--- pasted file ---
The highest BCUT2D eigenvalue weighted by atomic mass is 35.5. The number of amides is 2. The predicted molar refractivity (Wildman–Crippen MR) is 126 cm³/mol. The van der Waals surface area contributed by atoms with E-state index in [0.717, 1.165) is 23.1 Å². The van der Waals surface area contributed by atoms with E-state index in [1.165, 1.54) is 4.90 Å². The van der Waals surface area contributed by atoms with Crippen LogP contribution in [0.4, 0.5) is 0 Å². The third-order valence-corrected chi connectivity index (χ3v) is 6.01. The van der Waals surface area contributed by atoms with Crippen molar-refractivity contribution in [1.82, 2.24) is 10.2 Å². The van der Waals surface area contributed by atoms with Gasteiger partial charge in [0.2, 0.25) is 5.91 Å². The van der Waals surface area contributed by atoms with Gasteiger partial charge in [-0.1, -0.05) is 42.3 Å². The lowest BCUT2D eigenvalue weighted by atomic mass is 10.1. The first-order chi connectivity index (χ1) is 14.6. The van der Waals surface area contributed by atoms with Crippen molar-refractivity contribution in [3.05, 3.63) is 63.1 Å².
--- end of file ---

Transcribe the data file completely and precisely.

The highest BCUT2D eigenvalue weighted by atomic mass is 35.5. The number of amides is 2. The predicted molar refractivity (Wildman–Crippen MR) is 126 cm³/mol. The van der Waals surface area contributed by atoms with E-state index in [0.717, 1.165) is 23.1 Å². The van der Waals surface area contributed by atoms with E-state index in [1.165, 1.54) is 4.90 Å². The van der Waals surface area contributed by atoms with Crippen LogP contribution in [0.4, 0.5) is 0 Å². The third-order valence-corrected chi connectivity index (χ3v) is 6.01. The van der Waals surface area contributed by atoms with Crippen molar-refractivity contribution in [1.82, 2.24) is 10.2 Å². The van der Waals surface area contributed by atoms with Gasteiger partial charge in [0.2, 0.25) is 5.91 Å². The van der Waals surface area contributed by atoms with Gasteiger partial charge in [-0.1, -0.05) is 42.3 Å². The lowest BCUT2D eigenvalue weighted by atomic mass is 10.1. The first-order chi connectivity index (χ1) is 14.6. The van der Waals surface area contributed by atoms with Crippen molar-refractivity contribution in [3.05, 3.63) is 63.1 Å².